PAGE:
Perhaps it’s happening to you. Or, maybe you’re already implementing it in dealings with your customers. Or, perhaps, you’re sitting there contemplating just how you’re going to deal with it.
Prices are on the rise. In many ways, and with regard to many industries, they’ve been on the rise for some time. However, it seems they’re hitting much closer to home now than in the recent past. If it’s not the first thing you think about every single business day, it soon will be.
What will you do? How will you cope? How will your customers react if you raise prices? How will your competition react? Or, how will they both react if you do nothing?
Pricing is the single most critical aspect of your overall marketing mix. A small, almost miniscule nudge in either direction (up or down) could have enormous negative or positive repercussions for a long, long time. Consider that, according to a recent study by the international consulting firm McKinsey & Company, a price increase of just 1 percent net across the board earns an 8 percent increase to your bottom line profits over the course of a fiscal year.
That’s quite a ratio – and it should get your attention.
Recently, I was made aware of a delivery surcharge being implemented by a large, independent chain of parts stores in a metro area. A key customer threatened to take all of their business elsewhere if the surcharge was applied to their invoices. The parts store didn’t budge and risked losing the business. However, every single parts store supplier followed suit with surcharges of their own, and the large customer had no choice but to accept the additional fee from their current source.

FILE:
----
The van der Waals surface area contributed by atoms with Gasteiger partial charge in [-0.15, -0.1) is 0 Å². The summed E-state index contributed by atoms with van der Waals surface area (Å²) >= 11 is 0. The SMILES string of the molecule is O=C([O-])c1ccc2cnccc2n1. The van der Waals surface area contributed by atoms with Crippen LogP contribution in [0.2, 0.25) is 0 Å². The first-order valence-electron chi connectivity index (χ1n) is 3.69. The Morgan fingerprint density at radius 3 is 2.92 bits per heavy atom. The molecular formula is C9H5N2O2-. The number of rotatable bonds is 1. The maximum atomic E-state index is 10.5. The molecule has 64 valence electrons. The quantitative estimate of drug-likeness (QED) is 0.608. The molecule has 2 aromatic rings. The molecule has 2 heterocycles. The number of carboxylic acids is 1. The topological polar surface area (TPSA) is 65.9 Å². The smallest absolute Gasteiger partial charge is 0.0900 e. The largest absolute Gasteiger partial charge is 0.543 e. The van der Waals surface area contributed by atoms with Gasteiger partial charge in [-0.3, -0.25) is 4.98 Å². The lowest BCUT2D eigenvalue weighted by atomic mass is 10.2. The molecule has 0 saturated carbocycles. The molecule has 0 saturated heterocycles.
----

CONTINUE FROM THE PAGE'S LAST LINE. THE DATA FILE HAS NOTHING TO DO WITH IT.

The point of all this is to encourage you to take a serious look at your costs. Costs are on the rise. This truth is only accentuated by the fact that a popular cost barometer – the price of gas – is making national headlines daily. Other raw materials have been more severely impacted, but they have nowhere near the across-the-board impact of the almighty price at the pump.
Having the price of gas soar is not a good thing. However, its impact on the consumer psyche does offer service businesses the opportunity to adjust their own pricing in an effort to maintain or rebuild lost profits and offset their own cost increases. Having such a bellwether consumer price gauge go up so dramatically and so quickly offers our industry (and others) a rare and unique opportunity indeed: the ability to adjust prices with both cost justification and customer empathy in place. Rarely is there ever an almost-perfect confluence of circumstances that so boldly empowers you to analyze and adjust your pricing.
According to the National Federation of Independent Businesses, 35 percent of small businesses raised their prices this past March, up 30 percent from a year ago. These are small, consumer-interactive businesses just like yours.
Because – by virtue of the escalating gas prices – consumers are aware of the cost pressures you’re facing, now is the time to analyze all of the factors at play and do what’s best for your business.
The reaction from your customers and competition just might surprise you.